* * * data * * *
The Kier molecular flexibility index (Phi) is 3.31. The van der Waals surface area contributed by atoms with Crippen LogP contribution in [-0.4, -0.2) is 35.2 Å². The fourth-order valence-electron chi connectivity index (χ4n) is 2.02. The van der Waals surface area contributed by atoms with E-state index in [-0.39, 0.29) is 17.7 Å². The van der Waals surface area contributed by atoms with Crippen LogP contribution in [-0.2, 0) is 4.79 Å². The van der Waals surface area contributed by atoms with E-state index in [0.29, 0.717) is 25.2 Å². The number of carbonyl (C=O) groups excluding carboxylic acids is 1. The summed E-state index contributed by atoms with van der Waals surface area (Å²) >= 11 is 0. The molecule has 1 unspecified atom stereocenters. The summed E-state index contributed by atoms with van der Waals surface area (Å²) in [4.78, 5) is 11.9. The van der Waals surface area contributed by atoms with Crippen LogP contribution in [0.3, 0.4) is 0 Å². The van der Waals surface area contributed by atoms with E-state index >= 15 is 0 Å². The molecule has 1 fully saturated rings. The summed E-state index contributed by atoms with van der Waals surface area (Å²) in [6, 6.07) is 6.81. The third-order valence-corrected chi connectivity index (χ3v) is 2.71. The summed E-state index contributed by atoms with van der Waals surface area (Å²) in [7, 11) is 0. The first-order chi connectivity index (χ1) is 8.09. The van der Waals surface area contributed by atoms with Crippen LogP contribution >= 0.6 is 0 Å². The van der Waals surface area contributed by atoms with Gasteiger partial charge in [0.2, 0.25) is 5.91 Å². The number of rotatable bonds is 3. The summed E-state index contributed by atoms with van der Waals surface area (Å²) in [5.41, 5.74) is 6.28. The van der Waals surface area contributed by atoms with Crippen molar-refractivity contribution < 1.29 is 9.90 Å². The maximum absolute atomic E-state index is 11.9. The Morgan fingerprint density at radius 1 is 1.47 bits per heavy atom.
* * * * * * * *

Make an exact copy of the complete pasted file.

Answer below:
The Kier molecular flexibility index (Phi) is 3.31. The van der Waals surface area contributed by atoms with Crippen LogP contribution in [-0.4, -0.2) is 35.2 Å². The fourth-order valence-electron chi connectivity index (χ4n) is 2.02. The van der Waals surface area contributed by atoms with E-state index in [-0.39, 0.29) is 17.7 Å². The van der Waals surface area contributed by atoms with Crippen LogP contribution in [-0.2, 0) is 4.79 Å². The van der Waals surface area contributed by atoms with E-state index in [0.29, 0.717) is 25.2 Å². The number of carbonyl (C=O) groups excluding carboxylic acids is 1. The summed E-state index contributed by atoms with van der Waals surface area (Å²) >= 11 is 0. The molecule has 1 unspecified atom stereocenters. The summed E-state index contributed by atoms with van der Waals surface area (Å²) in [4.78, 5) is 11.9. The van der Waals surface area contributed by atoms with Crippen LogP contribution in [0.3, 0.4) is 0 Å². The van der Waals surface area contributed by atoms with E-state index >= 15 is 0 Å². The molecule has 1 fully saturated rings. The summed E-state index contributed by atoms with van der Waals surface area (Å²) in [6, 6.07) is 6.81. The third-order valence-corrected chi connectivity index (χ3v) is 2.71. The summed E-state index contributed by atoms with van der Waals surface area (Å²) in [7, 11) is 0. The first-order chi connectivity index (χ1) is 8.09. The van der Waals surface area contributed by atoms with Crippen LogP contribution >= 0.6 is 0 Å². The van der Waals surface area contributed by atoms with Gasteiger partial charge in [0.2, 0.25) is 5.91 Å². The number of rotatable bonds is 3. The summed E-state index contributed by atoms with van der Waals surface area (Å²) in [5.41, 5.74) is 6.28. The van der Waals surface area contributed by atoms with Crippen molar-refractivity contribution < 1.29 is 9.90 Å². The maximum absolute atomic E-state index is 11.9. The Morgan fingerprint density at radius 1 is 1.47 bits per heavy atom.